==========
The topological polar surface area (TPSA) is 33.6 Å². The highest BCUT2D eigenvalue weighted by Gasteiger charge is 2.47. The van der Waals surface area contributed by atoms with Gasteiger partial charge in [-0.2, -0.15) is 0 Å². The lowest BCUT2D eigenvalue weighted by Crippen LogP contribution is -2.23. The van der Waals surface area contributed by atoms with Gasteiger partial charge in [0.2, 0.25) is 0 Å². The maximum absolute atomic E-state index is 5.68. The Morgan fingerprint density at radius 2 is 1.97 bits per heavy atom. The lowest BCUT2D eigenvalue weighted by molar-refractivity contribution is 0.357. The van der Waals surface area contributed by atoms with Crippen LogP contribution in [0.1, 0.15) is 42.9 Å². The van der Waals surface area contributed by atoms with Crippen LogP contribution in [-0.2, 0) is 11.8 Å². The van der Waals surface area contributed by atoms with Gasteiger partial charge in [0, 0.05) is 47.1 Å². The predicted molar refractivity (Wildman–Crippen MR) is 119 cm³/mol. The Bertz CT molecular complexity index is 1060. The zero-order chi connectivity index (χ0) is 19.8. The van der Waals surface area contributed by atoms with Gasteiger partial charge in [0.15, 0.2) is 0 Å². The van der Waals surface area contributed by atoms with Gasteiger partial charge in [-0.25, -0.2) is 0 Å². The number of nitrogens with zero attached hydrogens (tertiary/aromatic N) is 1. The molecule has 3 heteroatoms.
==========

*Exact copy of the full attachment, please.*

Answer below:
The topological polar surface area (TPSA) is 33.6 Å². The highest BCUT2D eigenvalue weighted by Gasteiger charge is 2.47. The van der Waals surface area contributed by atoms with Gasteiger partial charge in [-0.2, -0.15) is 0 Å². The lowest BCUT2D eigenvalue weighted by Crippen LogP contribution is -2.23. The van der Waals surface area contributed by atoms with Gasteiger partial charge in [0.2, 0.25) is 0 Å². The maximum absolute atomic E-state index is 5.68. The Morgan fingerprint density at radius 2 is 1.97 bits per heavy atom. The lowest BCUT2D eigenvalue weighted by molar-refractivity contribution is 0.357. The van der Waals surface area contributed by atoms with Crippen LogP contribution in [0.1, 0.15) is 42.9 Å². The van der Waals surface area contributed by atoms with Crippen LogP contribution in [-0.2, 0) is 11.8 Å². The van der Waals surface area contributed by atoms with Gasteiger partial charge in [0, 0.05) is 47.1 Å². The predicted molar refractivity (Wildman–Crippen MR) is 119 cm³/mol. The Bertz CT molecular complexity index is 1060. The zero-order chi connectivity index (χ0) is 19.8. The van der Waals surface area contributed by atoms with Gasteiger partial charge in [0.15, 0.2) is 0 Å². The van der Waals surface area contributed by atoms with Gasteiger partial charge in [-0.25, -0.2) is 0 Å². The number of nitrogens with zero attached hydrogens (tertiary/aromatic N) is 1. The molecule has 3 heteroatoms.